Tag Archives: poems

The Classic Pamela Positive: “Civility Is The Behavior That Marks…Share Common, Public, and Political Space” – Daniel Mendelsohn



“Civility is the behavior that marks mutual acknowledgement that we individuals share common, public, and political space. Think about the platforms through which you interact with people all day, the media that we call social, but if anything, have enhanced our ability to be asocial.

To screen every element of society, culture and politics that doesn’t suit or flatter or soothe us; thereby, removing the necessity for civility in the first place.”

–       Daniel Mendelsohn



Graciousness, goodness, civility—all of this helps us to maintain a sense of calm and peace. Did you know anxiety is one of the most prevalent challenges we face in the U.S.? Nearly one 1/5 of our population experiences it. Yet only 1/3 try to find help.1 They are hurting… and continue to hurt. 



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Where do we think this anxiety is coming from? First, it’s coming from disconnectedness. We aren’t really getting the nurturance and love that we need from one-on-one interactions. And those interactions need to be with people we don’t know, and with people we do.


With people we do know, we build upon positive loving actions that make them become habit and security. With people we don’t know, it enforces the need to extend ourselves, to spread love and to give back. Both are essential.



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If we want more civility, that means that we need to slow down. If we want more civility, that means less screen time. If we want more civility, that means that we care and express our love for more people. It’s that simple. And who doesn’t want to love more? So let’s try.


May you live a civil day today, may you live it with care for everyone in every word that you give out, in every touch, and every comment that you make. And in every thought, so that in our minds and in our actions, civility becomes the natural way again.



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How we all long for graciousness and civility!

With Graciousness,





Daniel Mendelsohn is a classist, writer, and critic. A graduate of Princeton’s graduate school, he published work on Euripidean tragedy before he went on to become a contributor to publications such as The New York TimesOutThe Nation and more. He was born in Long Island and raised in Old Bethage, New York. He received his undergraduate degree at the University of Virginia in Classics. He writes reviews on books, films, theater and television. He has won Princeton University’s James Madison Medal in 2018, American Philological Association President’s Award for service to the Classics in 2014 and the American Academy of Arts and Letters award for Prose Style in 2014. Currently, he is a professor at Bard College. He is also the director of the Robert B. Silvers Foundation, which supports writers. In his free time, Mendelsohn enjoys watching television and going to the movie theater. He has two children and four siblings, including a brother who is a film director, another brother who is a photographer and a sister who is a journalist.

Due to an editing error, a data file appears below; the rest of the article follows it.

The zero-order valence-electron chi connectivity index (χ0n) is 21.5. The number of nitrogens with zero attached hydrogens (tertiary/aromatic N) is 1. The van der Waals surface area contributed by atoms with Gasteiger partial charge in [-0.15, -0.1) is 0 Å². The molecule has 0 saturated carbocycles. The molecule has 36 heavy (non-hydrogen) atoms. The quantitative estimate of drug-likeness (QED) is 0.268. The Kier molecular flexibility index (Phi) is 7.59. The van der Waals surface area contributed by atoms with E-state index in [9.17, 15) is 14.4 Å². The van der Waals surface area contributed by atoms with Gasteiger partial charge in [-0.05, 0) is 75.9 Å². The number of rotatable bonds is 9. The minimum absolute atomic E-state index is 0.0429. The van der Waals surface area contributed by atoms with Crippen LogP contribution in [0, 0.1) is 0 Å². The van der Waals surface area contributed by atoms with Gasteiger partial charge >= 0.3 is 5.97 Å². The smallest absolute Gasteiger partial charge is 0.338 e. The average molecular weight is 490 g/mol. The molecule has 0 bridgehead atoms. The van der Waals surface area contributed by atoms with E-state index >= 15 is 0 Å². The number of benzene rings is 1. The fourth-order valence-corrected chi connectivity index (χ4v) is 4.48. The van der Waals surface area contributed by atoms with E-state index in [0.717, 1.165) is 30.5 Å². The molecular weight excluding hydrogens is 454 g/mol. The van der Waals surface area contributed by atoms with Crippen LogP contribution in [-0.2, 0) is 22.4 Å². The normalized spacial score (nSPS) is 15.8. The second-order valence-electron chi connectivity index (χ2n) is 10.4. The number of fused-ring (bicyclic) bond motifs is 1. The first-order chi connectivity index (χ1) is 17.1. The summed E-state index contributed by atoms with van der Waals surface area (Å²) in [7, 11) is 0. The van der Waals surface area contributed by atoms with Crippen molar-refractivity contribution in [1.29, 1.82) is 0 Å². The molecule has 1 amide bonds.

The Classic Pamela Positive: Wisdom, Philosophy, Greatness


“Keep me away from the wisdom which does not cry, the philosophy which does not laugh and the greatness which does not bow before children.”

— Kahlil Gibran




What a beautiful quote from Kahlil Gibran, a philosopher and leader who was so conscious of living in tune with nature, our feelings and our sincerest intentions.






Kahlil Gibran was born in Lebanon in 1883 and emigrated to the United States as a young man. When he came to the U.S., he started his art career, writing in both English and Arabic.  He is best known for his work of philosophical essays, “The Prophet”. “The Prophet” has never been out of print since its initial publication in 1923. Gibran studied at the Académie Julian art school from 1908-1910 in Paris, where he excelled especially in drawing and watercolor. He was raised in a Christian family, but also was heavily influenced by Islam. In Lebanon, he is known as a literary hero. He is the third best-selling poet in the world, after Shakespeare and Lao-Tzu–excellent company to be in!

The Pamela Positive: Teach Me Love – Robert Browning

Teach me, only teach me, Love!
As I ought.
I will speak thy speech, Love,
Think thy thought-

— Robert Browning

Robert Browning (1812-1889) is a well-known Victorian poet and playwright.  His writing met with little critical or public success for most of his lifetime, though it did bring him to the attention of many other well-known writers, including Thomas Carlyle, Wordsworth and Dickens.  Some of his later works met with wider success, including The Ring and the Book, and he is now highly regarded for his dramatic monologues, and both his long and short poetry.  He is also known for his romance and marriage to Elizabeth Barrett Browning, another famous poet.  He is the subject of her best-known poem, which begins, “How do I love thee, let me count the ways.”